What does intestinal microbiota (i.e. the “good” bacteria that live in our intestine) have to do with depression? A lot, according to a report published in the scientific journal Nature Microbiology by a team from the Catholic University of Lovanio, in Belgium.
The researchers analyzed the microbiota of 2000 people living in Holland and Belgium and concentrated mainly on the presence of the genetic traces of 532 different strains of bacteria and on the ability of these organisms to synthesize the important substances required for the production of neurotransmitters (the molecules used by nerve cells to communicate with one another). The researchers then compared the results of this map with the psychological conditions of the people that “hosted” the bacteria, and they discovered interesting connections between the two.
First of all, 90% of the analysed microorganisms appeared to be involved, in different ways, in the productive cycle of dopamine and serotonin, fundamental neurotransmitters for regulating mood. Furthermore, evident alterations were discovered in the microbiota of depressed patients: in particular, low levels of the Dialister and Coprococcus bacteria, already known to produce a precursor of dopamine. In reality – specify the Belgian researchers – it is not possible to associate this reduced presence of bacteria for certain also with a low production of neurotransmitters (and therefore with a greater tendency towards depression). The opposite could also occur, write the researchers, where it is the depression that causes the reduced presence of Coprococcus and Dialister, in ways yet to be defined (and therefore the reduced levels of these bacteria would be an effect, and not the cause, of depressive syndromes).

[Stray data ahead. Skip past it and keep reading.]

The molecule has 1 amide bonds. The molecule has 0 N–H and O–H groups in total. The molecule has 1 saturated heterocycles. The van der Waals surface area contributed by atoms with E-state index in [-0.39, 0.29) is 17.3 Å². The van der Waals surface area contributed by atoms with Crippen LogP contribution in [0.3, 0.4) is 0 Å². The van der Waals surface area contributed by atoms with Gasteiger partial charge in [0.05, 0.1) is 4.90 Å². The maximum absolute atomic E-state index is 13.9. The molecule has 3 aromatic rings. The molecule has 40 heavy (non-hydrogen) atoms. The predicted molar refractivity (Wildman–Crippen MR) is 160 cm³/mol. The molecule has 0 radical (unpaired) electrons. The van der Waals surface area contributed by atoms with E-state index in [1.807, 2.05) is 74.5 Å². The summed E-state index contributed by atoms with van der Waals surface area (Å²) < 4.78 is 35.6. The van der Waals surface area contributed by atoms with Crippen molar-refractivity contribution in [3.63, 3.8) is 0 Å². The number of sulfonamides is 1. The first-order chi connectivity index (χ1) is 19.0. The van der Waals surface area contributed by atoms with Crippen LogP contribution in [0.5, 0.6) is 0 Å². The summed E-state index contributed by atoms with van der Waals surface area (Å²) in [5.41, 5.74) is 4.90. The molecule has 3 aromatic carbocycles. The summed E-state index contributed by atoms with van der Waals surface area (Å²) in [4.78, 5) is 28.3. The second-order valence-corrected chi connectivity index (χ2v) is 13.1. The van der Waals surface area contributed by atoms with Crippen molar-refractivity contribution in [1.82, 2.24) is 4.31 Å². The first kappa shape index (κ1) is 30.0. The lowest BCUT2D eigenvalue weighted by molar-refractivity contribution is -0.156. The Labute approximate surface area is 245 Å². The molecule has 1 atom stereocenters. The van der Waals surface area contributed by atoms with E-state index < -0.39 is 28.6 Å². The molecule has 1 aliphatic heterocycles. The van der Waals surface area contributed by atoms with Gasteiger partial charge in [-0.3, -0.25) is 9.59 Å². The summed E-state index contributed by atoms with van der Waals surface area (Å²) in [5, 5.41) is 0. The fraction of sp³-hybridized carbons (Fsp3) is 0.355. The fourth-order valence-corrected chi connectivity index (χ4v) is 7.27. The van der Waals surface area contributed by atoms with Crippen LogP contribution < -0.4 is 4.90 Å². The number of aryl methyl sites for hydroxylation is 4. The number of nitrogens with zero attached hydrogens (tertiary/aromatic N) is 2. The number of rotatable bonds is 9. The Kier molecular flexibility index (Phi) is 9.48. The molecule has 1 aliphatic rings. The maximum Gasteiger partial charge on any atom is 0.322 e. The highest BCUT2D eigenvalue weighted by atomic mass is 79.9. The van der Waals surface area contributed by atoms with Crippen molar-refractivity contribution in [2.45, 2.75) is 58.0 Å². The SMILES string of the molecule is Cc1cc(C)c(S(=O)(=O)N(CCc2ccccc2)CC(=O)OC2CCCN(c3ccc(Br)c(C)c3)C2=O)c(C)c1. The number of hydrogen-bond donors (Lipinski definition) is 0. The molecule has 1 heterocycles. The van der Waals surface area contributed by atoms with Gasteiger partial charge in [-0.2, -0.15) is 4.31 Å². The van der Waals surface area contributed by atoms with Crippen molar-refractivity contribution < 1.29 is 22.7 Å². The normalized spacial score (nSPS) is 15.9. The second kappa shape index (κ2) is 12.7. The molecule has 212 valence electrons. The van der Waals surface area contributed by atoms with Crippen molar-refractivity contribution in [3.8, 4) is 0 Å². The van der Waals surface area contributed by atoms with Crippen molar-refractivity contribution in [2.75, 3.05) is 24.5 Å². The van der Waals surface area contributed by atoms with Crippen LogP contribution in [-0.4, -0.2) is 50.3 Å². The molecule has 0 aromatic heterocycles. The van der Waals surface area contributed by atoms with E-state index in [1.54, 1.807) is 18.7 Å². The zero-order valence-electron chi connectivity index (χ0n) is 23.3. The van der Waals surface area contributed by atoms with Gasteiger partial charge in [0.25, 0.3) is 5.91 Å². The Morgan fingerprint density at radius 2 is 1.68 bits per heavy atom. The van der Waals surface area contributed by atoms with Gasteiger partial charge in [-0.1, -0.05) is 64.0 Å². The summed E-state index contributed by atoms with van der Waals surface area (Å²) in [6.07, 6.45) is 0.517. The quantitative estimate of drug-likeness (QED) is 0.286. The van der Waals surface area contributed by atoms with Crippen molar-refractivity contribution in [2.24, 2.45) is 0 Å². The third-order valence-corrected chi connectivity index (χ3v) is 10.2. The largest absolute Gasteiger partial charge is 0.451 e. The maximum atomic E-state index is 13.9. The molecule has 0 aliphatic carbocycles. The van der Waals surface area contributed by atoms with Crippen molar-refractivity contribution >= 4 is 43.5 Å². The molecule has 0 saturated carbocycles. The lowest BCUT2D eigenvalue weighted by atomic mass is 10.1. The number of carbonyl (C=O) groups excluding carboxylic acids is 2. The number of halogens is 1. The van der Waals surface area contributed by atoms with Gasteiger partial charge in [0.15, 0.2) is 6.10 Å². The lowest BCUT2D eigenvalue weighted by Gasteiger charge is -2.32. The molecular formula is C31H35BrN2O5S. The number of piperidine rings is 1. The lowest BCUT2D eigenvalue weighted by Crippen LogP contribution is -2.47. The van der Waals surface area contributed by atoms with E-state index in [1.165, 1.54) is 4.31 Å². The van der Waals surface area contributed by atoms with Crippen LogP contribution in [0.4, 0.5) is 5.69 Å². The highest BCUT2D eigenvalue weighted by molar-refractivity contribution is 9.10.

The study conducted by the researchers in Lovanio, in any case, confirms that there are significant connections between mood change and the composition of microbiota, even if the relationship between the two does not seem easy to decipher. On the other hand – the researchers also highlight – the vagus nerve, which extends from the lower part of the brain to the intestine (and is the longest in the body) is capable of transporting information and molecules in both directions: therefore it really could be a kind of highway for regulating mood, even if the “rules on the direction of travel” are not yet clear.
Dialister bacteria is a further confirmation of the complexity of the balance between microbiota and other systems in the body: when it is present in very low amounts, as we said, it is associated with depression but if, on the other hand, it grows beyond the norm, it is related to an increased risk of developing arthritis. It will be difficult, or impossible, to use microbiota in new pharmacological therapies to treat psychiatric illnesses or auto-immune diseases until more is known about these relationships. “However, this perspective, which is so outside-the-box, is very interesting”, commented Emma Allen-Vercoe, professor of microbiology at the University of Guelph (Canada), “Thanks to these studies, we are embarking on a completely new path”.